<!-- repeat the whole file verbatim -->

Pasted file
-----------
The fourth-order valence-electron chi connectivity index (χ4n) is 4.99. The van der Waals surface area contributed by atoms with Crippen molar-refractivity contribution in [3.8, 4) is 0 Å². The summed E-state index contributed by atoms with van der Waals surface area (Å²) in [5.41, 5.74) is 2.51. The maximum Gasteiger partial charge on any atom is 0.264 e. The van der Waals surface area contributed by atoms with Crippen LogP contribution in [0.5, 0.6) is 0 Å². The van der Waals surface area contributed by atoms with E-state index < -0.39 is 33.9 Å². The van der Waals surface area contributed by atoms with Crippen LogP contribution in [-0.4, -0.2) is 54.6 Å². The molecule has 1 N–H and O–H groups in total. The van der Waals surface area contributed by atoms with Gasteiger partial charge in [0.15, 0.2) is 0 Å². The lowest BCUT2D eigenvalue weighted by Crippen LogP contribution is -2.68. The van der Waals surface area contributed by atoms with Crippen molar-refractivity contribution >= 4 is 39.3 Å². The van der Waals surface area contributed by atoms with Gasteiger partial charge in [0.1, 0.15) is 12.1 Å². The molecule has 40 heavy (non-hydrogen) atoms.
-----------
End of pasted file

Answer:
The fourth-order valence-electron chi connectivity index (χ4n) is 4.99. The van der Waals surface area contributed by atoms with Crippen molar-refractivity contribution in [3.8, 4) is 0 Å². The summed E-state index contributed by atoms with van der Waals surface area (Å²) in [5.41, 5.74) is 2.51. The maximum Gasteiger partial charge on any atom is 0.264 e. The van der Waals surface area contributed by atoms with Crippen LogP contribution in [0.5, 0.6) is 0 Å². The van der Waals surface area contributed by atoms with E-state index < -0.39 is 33.9 Å². The van der Waals surface area contributed by atoms with Crippen LogP contribution in [-0.4, -0.2) is 54.6 Å². The molecule has 1 N–H and O–H groups in total. The van der Waals surface area contributed by atoms with Gasteiger partial charge in [0.15, 0.2) is 0 Å². The lowest BCUT2D eigenvalue weighted by Crippen LogP contribution is -2.68. The van der Waals surface area contributed by atoms with Crippen molar-refractivity contribution >= 4 is 39.3 Å². The van der Waals surface area contributed by atoms with Gasteiger partial charge in [0.1, 0.15) is 12.1 Å². The molecule has 40 heavy (non-hydrogen) atoms.